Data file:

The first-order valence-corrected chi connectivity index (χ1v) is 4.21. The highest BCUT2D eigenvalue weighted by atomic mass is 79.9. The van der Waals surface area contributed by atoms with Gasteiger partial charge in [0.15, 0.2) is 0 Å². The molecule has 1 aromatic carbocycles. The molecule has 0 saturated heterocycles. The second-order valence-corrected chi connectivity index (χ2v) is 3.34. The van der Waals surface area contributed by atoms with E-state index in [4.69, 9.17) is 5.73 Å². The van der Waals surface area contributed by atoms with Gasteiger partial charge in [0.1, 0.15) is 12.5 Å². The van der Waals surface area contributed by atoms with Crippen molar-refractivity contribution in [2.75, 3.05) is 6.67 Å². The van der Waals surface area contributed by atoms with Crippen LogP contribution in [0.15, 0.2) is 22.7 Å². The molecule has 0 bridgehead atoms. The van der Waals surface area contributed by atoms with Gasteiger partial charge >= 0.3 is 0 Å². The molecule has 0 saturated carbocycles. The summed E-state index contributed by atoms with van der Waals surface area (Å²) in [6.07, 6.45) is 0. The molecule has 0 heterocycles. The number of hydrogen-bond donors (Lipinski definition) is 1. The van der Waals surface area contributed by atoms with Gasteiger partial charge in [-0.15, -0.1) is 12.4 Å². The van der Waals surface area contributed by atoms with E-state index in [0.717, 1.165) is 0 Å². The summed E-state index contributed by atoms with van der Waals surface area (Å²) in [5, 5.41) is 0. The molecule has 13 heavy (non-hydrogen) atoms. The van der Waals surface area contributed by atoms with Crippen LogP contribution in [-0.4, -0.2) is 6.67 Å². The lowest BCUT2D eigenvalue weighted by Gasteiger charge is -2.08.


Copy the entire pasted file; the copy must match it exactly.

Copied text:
The first-order valence-corrected chi connectivity index (χ1v) is 4.21. The highest BCUT2D eigenvalue weighted by atomic mass is 79.9. The van der Waals surface area contributed by atoms with Gasteiger partial charge in [0.15, 0.2) is 0 Å². The molecule has 1 aromatic carbocycles. The molecule has 0 saturated heterocycles. The second-order valence-corrected chi connectivity index (χ2v) is 3.34. The van der Waals surface area contributed by atoms with E-state index in [4.69, 9.17) is 5.73 Å². The van der Waals surface area contributed by atoms with Gasteiger partial charge in [0.1, 0.15) is 12.5 Å². The van der Waals surface area contributed by atoms with Crippen molar-refractivity contribution in [2.75, 3.05) is 6.67 Å². The van der Waals surface area contributed by atoms with Crippen LogP contribution in [0.15, 0.2) is 22.7 Å². The molecule has 0 bridgehead atoms. The van der Waals surface area contributed by atoms with Gasteiger partial charge >= 0.3 is 0 Å². The molecule has 0 saturated carbocycles. The summed E-state index contributed by atoms with van der Waals surface area (Å²) in [6.07, 6.45) is 0. The molecule has 0 heterocycles. The number of hydrogen-bond donors (Lipinski definition) is 1. The van der Waals surface area contributed by atoms with Gasteiger partial charge in [-0.15, -0.1) is 12.4 Å². The van der Waals surface area contributed by atoms with E-state index in [0.717, 1.165) is 0 Å². The summed E-state index contributed by atoms with van der Waals surface area (Å²) in [5, 5.41) is 0. The molecule has 13 heavy (non-hydrogen) atoms. The van der Waals surface area contributed by atoms with Crippen LogP contribution in [-0.4, -0.2) is 6.67 Å². The lowest BCUT2D eigenvalue weighted by Gasteiger charge is -2.08.